After being skunked or nearly skunked at multiple Olympiads, could the US Sailing Team (USST) now under the direction of Olympic veteran Paul Cayard, be finally turning it around? If its performance at the 53rd French Olympic Week regatta in Hyères, France, where the team posted an impressive three podium finishes is any indication, there may be reason for hope.
Leading the charge was Daniela Moroz taking gold in the Women’s Formula Kite class. Behind her were Stephanie Roble and Maggie Shea in the 49erFX class and Nevin Snow and Mac Agnese in the 49er class, both teams scoring silver.
Other strong performances included a ninth-place finish for Andrew Mollerus and Ian MacDiarmid in the 49er class, and 11th place for Ian Barrows and Hans Henken in the 49er class, and 14th place finish for Sarah Newberry and David Liebenberg in the Nacra 17 class.
How great is it to see American sailors with medals round their necks again after coming up empty at the 2020 Olympic regatta in Japan, winning a single bronze in the Finn class in Rio in 2016 and again coming empty at the London Olympics in 2012? Could this be the beginning of a real turnaround after years of coming up pretty much empty?
“Hyeres provided great conditions and competition for our athletes to test themselves…the cooperative spirit these athletes displayed showed the true power of ‘Team’ within the resurgent US skiff program,” said USST Coach Charlie McKee.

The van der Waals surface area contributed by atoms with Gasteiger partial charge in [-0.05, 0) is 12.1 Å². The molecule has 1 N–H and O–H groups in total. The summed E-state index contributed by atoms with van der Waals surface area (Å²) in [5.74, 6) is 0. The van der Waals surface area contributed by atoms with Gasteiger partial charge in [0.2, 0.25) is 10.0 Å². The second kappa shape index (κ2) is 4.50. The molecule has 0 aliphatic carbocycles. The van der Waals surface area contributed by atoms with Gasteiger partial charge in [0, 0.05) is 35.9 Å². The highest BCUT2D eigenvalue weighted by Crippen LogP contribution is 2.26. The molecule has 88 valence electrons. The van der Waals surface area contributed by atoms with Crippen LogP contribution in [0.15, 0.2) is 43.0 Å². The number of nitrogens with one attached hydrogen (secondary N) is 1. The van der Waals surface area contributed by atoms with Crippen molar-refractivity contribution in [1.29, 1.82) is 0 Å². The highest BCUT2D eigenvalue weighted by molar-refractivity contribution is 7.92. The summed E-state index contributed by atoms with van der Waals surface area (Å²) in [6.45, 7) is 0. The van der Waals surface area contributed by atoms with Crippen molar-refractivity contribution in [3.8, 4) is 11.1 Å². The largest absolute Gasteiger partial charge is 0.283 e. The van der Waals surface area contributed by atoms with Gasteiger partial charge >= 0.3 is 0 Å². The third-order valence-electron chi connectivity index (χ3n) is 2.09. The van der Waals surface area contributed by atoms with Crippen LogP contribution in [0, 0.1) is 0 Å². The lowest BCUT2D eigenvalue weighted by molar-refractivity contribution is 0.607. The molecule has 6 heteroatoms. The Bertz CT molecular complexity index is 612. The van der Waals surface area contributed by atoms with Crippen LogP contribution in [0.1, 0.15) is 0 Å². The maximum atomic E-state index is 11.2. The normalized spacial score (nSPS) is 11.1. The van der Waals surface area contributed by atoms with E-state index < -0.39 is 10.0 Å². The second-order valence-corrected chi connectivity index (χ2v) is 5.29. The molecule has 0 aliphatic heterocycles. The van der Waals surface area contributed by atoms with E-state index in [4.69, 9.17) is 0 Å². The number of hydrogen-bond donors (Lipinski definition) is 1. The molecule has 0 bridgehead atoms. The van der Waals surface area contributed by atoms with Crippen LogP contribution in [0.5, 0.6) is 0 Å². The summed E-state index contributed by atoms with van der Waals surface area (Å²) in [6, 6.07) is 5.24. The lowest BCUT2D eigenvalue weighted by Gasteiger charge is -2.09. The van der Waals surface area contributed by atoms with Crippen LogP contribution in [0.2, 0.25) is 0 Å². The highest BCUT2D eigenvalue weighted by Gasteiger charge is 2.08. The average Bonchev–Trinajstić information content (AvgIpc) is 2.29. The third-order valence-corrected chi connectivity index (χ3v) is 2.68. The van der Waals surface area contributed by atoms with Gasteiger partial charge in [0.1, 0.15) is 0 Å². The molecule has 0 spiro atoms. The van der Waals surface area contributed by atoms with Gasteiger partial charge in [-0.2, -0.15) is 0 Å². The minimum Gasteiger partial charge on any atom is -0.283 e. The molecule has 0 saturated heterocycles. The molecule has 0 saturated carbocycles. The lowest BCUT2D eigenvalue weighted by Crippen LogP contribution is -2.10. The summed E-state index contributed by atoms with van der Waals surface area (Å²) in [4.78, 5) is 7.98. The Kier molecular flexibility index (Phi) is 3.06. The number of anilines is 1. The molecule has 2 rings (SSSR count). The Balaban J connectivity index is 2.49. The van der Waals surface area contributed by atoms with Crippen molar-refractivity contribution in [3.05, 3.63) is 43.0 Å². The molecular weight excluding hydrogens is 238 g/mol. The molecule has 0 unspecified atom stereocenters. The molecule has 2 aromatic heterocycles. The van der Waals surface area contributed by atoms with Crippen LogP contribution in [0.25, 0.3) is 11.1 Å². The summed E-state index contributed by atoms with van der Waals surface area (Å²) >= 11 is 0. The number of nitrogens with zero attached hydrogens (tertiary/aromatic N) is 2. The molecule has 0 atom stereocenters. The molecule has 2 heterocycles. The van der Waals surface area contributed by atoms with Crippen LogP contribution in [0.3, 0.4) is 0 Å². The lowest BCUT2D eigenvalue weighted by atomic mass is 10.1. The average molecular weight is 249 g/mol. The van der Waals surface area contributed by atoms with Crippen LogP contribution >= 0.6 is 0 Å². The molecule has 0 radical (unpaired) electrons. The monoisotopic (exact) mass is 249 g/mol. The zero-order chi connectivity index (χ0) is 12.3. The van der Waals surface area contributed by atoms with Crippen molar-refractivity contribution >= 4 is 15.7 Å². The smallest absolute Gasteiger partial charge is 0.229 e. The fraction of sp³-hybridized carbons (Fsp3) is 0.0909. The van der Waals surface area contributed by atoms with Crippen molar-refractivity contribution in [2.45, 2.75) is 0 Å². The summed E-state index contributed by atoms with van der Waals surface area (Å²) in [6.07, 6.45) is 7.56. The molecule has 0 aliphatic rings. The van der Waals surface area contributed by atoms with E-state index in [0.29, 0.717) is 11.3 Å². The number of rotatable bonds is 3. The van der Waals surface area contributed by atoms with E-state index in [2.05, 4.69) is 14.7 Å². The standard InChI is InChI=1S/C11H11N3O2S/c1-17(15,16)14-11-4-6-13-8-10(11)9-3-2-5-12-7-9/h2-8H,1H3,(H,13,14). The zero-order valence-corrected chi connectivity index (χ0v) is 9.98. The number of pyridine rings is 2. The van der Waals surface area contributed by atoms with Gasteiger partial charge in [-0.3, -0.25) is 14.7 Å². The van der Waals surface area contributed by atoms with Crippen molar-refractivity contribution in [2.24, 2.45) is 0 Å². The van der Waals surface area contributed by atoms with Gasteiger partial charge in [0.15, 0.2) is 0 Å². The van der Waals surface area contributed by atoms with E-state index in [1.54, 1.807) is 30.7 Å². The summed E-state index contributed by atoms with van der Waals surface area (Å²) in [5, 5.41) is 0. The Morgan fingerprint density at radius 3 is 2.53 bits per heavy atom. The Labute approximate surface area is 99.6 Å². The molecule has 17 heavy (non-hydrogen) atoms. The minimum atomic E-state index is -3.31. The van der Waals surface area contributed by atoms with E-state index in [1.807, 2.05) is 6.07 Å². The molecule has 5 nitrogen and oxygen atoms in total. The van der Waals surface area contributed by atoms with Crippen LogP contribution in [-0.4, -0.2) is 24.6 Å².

“The sailors are focused, training hard and collaborating…the results from the spring events in Europe are encouraging,” agreed Cayard, though he cautioned there’s still a long way to go between now and the regatta at the Paris Olympics in 2024.
“It was a really fun week,” Moroz said. “We sailed a wide variety of conditions and rode almost all of the kite sizes in our kit to adapt to the wind and the sea state. It was really tough, and I had some very tight battles with Lauriane Nolot [from France] but overall enjoyed a great week in Hyères.”
Again, so great to see the American team making this kind of statement on the international stage. Part of the problem in the lead up to the regatta in Japan was the lack of international competition due to the pandemic. But that’s clearly no longer an issue. American sailors are not only now getting to mix it up with the rest of the world, they’re doing darn well. Fingers crossed these fine young athletes continue to make these kinds of waves in the months to come. For the latest, go to ussailing.org.